Tag Archives: ANALYTICS

Apple-IBM alliance unlikely to shake up Indian market #Press #Media #FinancialExpress

The global alliance between IBM and Apple for iPhone and iPad devices targeted at enterprises is unlikely to shake up the Indian devices market in the near term.

Under this partnership, IBM will bring its new class of business apps involving big data and analytics capabilities to Apple’s iPhone and iPad devices, which will be targeted at various segments of the enterprise category.

However, this alliance is expected to have limited impact in a growing market like India, especially in the smartphone segment given Apple’s limited market share.

Vishal Tripathi, principal research analyst, Gartner told FE, “Frankly, I do not see a huge impact in an emerging market like India which is still price sensitive unlike the mature economies.”

He felt that if a similar announcement were to be made by Samsung then the situation would have been different given their dominant market share. “We are not an Apple country,” he added.

The alliance with IBM gives Apple a strong push into the enterprise segment. Sanchit Vir Gogia, Chief analyst and CEO, Greyhound Research, terms this partnership as “interesting”.

He said this alliance would play a key role in shaping the bring your own device (BYOD) concept in Indian enterprise market, while adding that IBM will also bring in its expertise in connecting different kinds of technology platforms. Analysts felt Apple would certainly gain from IBM’s deep strength in the enterprise segment, whose financing arm could provide the much needed leverage in selling these devices.

Apple’s market share in India is below 10% in the smartphone segment, which is dominated by Samsung and followed by other homegrown players like Micromax, Karbonn etc. Similarly in the tablet segment also, Samsung is the market leader followed by Apple’s iPad.

This alliance will also likely to test Google, Microsoft, Samsung and Blackberry.

The Android operating system is the dominating software both in smartphone and tablet segments and it remains to be seems how this alliance will tackle this. Tripathi felt that these players may adopt a wait-and-watch policy before they take any decisions.

“We can expect a different kind of a war and enterprises are most likely to be given a lot more discount on Apple products,” Greyhound’s Gogia said.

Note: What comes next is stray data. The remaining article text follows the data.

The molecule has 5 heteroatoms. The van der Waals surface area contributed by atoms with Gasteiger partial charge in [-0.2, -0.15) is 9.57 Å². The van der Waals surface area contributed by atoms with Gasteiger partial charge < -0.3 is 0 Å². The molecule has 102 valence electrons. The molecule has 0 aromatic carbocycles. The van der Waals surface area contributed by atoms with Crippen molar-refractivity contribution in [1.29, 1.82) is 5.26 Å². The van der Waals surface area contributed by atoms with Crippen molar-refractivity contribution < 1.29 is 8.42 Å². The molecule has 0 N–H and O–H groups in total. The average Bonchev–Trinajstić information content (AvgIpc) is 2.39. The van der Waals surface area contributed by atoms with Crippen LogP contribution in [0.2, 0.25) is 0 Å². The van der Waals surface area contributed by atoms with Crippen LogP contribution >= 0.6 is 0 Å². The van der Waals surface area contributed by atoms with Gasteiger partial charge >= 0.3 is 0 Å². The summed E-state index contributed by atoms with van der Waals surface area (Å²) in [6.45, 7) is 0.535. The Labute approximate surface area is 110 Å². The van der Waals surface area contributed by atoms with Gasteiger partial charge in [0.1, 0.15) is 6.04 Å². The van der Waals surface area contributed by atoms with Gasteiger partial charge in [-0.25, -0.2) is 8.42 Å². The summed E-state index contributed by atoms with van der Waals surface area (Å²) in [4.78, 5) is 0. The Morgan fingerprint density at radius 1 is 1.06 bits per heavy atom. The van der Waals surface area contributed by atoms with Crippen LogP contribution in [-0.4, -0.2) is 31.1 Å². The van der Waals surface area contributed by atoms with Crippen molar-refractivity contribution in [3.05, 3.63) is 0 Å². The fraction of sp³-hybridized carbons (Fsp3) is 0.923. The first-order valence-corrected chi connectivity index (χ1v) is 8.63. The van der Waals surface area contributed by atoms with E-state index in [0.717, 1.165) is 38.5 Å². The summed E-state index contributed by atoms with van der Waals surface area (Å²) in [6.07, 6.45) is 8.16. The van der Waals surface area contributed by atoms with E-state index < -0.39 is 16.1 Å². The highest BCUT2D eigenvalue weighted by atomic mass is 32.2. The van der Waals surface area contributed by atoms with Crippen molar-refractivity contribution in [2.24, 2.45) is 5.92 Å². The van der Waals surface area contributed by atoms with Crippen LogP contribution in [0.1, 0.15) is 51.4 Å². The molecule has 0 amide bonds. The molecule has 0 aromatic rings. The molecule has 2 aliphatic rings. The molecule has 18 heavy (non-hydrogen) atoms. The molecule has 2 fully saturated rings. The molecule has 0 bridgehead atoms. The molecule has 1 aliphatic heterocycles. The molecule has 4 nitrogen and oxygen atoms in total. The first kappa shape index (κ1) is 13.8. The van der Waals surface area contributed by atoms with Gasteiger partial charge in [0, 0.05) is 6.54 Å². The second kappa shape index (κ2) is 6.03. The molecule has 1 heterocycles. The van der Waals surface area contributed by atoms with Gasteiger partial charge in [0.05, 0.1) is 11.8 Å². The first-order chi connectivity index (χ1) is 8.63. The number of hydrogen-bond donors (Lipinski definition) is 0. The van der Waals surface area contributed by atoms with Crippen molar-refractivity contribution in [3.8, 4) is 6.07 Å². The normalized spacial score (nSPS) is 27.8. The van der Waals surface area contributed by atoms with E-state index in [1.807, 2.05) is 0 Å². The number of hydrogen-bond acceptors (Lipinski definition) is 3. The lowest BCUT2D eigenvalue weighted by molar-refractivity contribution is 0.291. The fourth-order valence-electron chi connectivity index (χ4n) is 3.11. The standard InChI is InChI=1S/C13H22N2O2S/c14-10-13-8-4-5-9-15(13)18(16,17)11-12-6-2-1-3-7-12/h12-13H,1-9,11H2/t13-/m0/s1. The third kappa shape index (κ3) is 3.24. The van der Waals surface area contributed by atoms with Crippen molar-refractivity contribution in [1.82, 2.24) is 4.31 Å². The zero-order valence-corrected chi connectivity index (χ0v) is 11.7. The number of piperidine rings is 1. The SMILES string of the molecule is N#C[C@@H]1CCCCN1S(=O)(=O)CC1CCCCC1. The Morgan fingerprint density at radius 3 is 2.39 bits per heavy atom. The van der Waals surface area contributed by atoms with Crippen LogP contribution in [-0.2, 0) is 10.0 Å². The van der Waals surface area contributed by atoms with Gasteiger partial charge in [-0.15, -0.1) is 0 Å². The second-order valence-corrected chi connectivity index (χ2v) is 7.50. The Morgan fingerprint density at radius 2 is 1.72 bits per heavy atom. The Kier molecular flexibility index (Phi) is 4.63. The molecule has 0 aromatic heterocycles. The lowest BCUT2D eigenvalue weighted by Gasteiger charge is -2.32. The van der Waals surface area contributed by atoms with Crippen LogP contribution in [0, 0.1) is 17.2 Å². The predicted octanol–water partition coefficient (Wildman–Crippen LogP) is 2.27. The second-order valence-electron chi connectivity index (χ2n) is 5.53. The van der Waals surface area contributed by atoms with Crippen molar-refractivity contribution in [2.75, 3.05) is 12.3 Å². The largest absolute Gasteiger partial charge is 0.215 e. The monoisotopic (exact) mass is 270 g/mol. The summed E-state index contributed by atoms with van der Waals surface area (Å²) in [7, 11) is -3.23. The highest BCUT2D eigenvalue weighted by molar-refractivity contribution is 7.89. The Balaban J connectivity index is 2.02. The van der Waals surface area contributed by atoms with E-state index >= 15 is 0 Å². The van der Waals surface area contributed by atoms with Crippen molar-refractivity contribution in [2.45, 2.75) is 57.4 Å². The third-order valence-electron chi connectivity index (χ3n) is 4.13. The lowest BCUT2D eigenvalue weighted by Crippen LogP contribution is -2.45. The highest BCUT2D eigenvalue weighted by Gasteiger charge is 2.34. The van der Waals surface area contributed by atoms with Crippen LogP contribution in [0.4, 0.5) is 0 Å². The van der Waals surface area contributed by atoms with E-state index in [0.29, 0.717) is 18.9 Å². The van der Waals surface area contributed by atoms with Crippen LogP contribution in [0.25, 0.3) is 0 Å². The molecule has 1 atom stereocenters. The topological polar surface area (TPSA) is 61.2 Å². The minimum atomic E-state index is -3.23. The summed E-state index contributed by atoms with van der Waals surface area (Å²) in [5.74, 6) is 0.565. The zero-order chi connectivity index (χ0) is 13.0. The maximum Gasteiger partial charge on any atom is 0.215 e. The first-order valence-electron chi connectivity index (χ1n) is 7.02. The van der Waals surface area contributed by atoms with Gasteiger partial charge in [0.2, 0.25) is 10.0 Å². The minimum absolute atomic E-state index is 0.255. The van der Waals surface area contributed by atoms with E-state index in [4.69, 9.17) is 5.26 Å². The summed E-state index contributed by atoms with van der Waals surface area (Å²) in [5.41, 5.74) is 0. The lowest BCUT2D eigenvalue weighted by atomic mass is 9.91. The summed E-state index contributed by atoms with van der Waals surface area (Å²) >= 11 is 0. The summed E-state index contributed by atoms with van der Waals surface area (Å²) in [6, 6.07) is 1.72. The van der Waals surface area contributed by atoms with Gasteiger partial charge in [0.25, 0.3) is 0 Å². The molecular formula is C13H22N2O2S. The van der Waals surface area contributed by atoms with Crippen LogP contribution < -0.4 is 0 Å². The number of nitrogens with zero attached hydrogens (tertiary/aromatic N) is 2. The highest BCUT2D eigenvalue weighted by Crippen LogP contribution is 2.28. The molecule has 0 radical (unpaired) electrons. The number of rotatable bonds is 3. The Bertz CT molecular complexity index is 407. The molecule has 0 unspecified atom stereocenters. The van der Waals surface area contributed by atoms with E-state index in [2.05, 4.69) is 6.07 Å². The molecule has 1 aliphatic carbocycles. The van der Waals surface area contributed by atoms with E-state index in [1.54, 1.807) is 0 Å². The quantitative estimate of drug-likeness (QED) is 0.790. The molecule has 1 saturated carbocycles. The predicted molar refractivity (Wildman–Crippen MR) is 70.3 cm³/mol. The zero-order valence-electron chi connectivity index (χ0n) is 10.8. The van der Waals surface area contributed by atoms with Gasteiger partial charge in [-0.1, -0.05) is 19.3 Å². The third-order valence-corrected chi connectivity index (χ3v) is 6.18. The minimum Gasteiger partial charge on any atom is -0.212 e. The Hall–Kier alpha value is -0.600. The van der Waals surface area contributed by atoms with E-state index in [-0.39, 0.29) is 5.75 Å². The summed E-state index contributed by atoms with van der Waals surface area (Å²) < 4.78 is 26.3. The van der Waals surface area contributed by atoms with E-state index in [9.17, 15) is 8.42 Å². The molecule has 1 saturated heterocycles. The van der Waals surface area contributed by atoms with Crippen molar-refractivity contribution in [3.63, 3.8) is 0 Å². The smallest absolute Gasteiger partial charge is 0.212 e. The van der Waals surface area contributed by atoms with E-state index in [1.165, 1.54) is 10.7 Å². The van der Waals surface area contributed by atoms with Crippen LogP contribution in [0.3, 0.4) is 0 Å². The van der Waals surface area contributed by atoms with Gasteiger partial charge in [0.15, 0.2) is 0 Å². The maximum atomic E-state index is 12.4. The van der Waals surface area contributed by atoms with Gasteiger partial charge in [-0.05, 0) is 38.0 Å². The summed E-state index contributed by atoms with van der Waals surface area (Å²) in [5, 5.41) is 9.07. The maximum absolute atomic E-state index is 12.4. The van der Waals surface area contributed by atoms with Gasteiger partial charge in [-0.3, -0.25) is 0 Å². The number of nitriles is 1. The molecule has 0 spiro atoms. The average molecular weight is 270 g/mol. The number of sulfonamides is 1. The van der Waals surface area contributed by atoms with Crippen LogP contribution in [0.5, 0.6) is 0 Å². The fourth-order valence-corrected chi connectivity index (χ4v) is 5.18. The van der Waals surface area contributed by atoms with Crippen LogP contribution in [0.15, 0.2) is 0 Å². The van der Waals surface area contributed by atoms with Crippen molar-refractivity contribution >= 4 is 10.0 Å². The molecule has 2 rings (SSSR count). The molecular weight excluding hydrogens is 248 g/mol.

Source: The Financial Express

The IBM Apple Deal – A Marriage Made In Heaven?

Image Source: IBM Website

On July 15th, IBM and Apple announced an exclusive partnership to bring Apple devices, business applications, and enterprise-grade services to enterprise customers. Touted to be a landmark partnership, this alliance aims to solve the long pending enterprise mobility issues like security, availability of vertical-specific, enterprise-class apps, deep data analytics and big data capabilities on the mobile among others. In a world where relationships between IT vendors are under constant change – only recently Microsoft and Salesforce.com announced a global partnership – Greyhound Research believes it’s critical to see this announcement holistically.

While more details on the announcement can be read in the press release, Greyhound Research believes this announcement (launched as part of IBM’s MobileFirst initiative) helps IBM make a visible commitment to the enterprise mobility space and will also open up fresh avenues for its ISVs and other partners. We believe this partnership does particularly well in light of some other key announcements by IBM in the recent past, specifically BlueMix, its Platform-As-A-Service (PaaS) and the Enterprise Cloud Marketplace. These announcements, put together, augment the acquisition of Fiberlink (MaaS360) that has already managed to reasonably dent other heavy weights like MobileIron and AirWatch (now acquired by VMware).

Greyhound Research believes while this announcement willdefinitely shake up the status quo in Emerging Markets, whether or not it’s a success will ultimately depend on how well it is executed (details below). We believe it’s important to view this change in context to IBM’s previously lacking top-of-mind-recall for Enterprise Mobility initiatives in Emerging Markets.